The larger 180 certainly suits the LGV’s larger profile – but we also trialled the 130 and found it equally as effective, and probably the better choice for the already bulky muzzle of the Competition Ultra.

Buck Bantam Knife

Knives are an important part of any airgun hunter’s kitbag – and essential when rabbits are on the hit-list as you’ll need to prep your shot quarry in the field. This may include cutting through the leg tendons to hock them and, of course, slitting open the stomach to remove the ‘paunch’ – a messy job that’s made a lot easier if you have the correct, super-sharp blade.

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When it comes to steel, you generally get what you pay for – the more money, the better the edge – but many hunters still see the kitbag knife as a utility item which needn’t be ornate and, as such, don’t like to splash out too much of their readies on one.

Luckily, the Buck Bantam offers a sharp, rugged blade and a firm handle – and it won’t set you back an arm and a leg. It’s a lockable, fold-out knife with a 420HC steel blade that’s available in three lengths, from 2.75 to 3.5 inches. The synthetic handle, meanwhile, is comfortable in the grip, with a curved lower profile allowing for comfortable resting of the forefinger. It’s the camo version shown here, but black is also available for those shooters who find they can easily mislay camouflaged peripherals in the field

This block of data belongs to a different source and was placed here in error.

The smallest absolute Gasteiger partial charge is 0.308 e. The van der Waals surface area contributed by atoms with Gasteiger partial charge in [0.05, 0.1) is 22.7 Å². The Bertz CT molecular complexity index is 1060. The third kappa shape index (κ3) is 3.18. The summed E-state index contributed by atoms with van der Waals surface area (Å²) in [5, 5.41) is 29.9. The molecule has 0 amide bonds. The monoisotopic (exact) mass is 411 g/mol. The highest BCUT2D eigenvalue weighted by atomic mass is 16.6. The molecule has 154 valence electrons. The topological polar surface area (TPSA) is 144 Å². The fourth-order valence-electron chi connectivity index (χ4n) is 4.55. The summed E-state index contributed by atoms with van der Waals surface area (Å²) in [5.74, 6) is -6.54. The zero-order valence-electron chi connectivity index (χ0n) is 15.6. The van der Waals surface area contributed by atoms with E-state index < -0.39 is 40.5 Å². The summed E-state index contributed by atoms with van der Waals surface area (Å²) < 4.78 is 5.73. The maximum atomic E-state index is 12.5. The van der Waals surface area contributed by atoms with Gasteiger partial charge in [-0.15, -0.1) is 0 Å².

Apex Predator Bag

There’s nothing quite like the Apex Predator – a unique combination of kitbag and game sack that’s ideal when you’re likely to bag such a haul of bunnies that tends to be the case at this time of year. Indeed, the roomy proportions of the Apex Predator do away with the need to hock and hang your shot rabbits – which, in turn, reduces the risk of old Charlie getting a free meal at your expense.

1003_Quarry Rabbits

Its Tardis-like interior – with PVC liner for improved hygiene – will easily take 20 rabbits, while the front section features several pockets and storage space for all your field accessories. It can be comfortably worn around your waist (unfilled), and it’s made from a lightweight, Hushtex fabric that’s waterproof and printed in a woodland pattern for supplementary camouflage.